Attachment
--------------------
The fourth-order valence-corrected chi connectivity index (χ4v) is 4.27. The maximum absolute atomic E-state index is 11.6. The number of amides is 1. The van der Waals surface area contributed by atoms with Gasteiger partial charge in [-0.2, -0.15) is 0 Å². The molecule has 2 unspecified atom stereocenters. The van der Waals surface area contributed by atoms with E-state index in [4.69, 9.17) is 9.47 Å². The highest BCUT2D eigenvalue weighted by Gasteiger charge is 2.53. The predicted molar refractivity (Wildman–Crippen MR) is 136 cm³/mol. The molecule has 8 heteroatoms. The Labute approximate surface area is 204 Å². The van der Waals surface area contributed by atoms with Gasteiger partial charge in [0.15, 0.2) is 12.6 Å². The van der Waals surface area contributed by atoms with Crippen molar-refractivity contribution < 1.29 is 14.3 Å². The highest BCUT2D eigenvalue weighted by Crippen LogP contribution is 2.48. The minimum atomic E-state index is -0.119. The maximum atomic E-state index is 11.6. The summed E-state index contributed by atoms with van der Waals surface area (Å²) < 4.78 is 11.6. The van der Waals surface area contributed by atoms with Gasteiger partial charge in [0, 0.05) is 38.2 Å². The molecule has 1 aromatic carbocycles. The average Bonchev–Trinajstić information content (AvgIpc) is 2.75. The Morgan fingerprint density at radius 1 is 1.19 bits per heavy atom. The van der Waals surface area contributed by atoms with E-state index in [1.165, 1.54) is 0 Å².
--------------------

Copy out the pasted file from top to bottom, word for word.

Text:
The fourth-order valence-corrected chi connectivity index (χ4v) is 4.27. The maximum absolute atomic E-state index is 11.6. The number of amides is 1. The van der Waals surface area contributed by atoms with Gasteiger partial charge in [-0.2, -0.15) is 0 Å². The molecule has 2 unspecified atom stereocenters. The van der Waals surface area contributed by atoms with E-state index in [4.69, 9.17) is 9.47 Å². The highest BCUT2D eigenvalue weighted by Gasteiger charge is 2.53. The predicted molar refractivity (Wildman–Crippen MR) is 136 cm³/mol. The molecule has 8 heteroatoms. The Labute approximate surface area is 204 Å². The van der Waals surface area contributed by atoms with Gasteiger partial charge in [0.15, 0.2) is 12.6 Å². The van der Waals surface area contributed by atoms with Crippen molar-refractivity contribution < 1.29 is 14.3 Å². The highest BCUT2D eigenvalue weighted by Crippen LogP contribution is 2.48. The minimum atomic E-state index is -0.119. The maximum atomic E-state index is 11.6. The summed E-state index contributed by atoms with van der Waals surface area (Å²) < 4.78 is 11.6. The van der Waals surface area contributed by atoms with Gasteiger partial charge in [0, 0.05) is 38.2 Å². The molecule has 1 aromatic carbocycles. The average Bonchev–Trinajstić information content (AvgIpc) is 2.75. The Morgan fingerprint density at radius 1 is 1.19 bits per heavy atom. The van der Waals surface area contributed by atoms with E-state index in [1.165, 1.54) is 0 Å².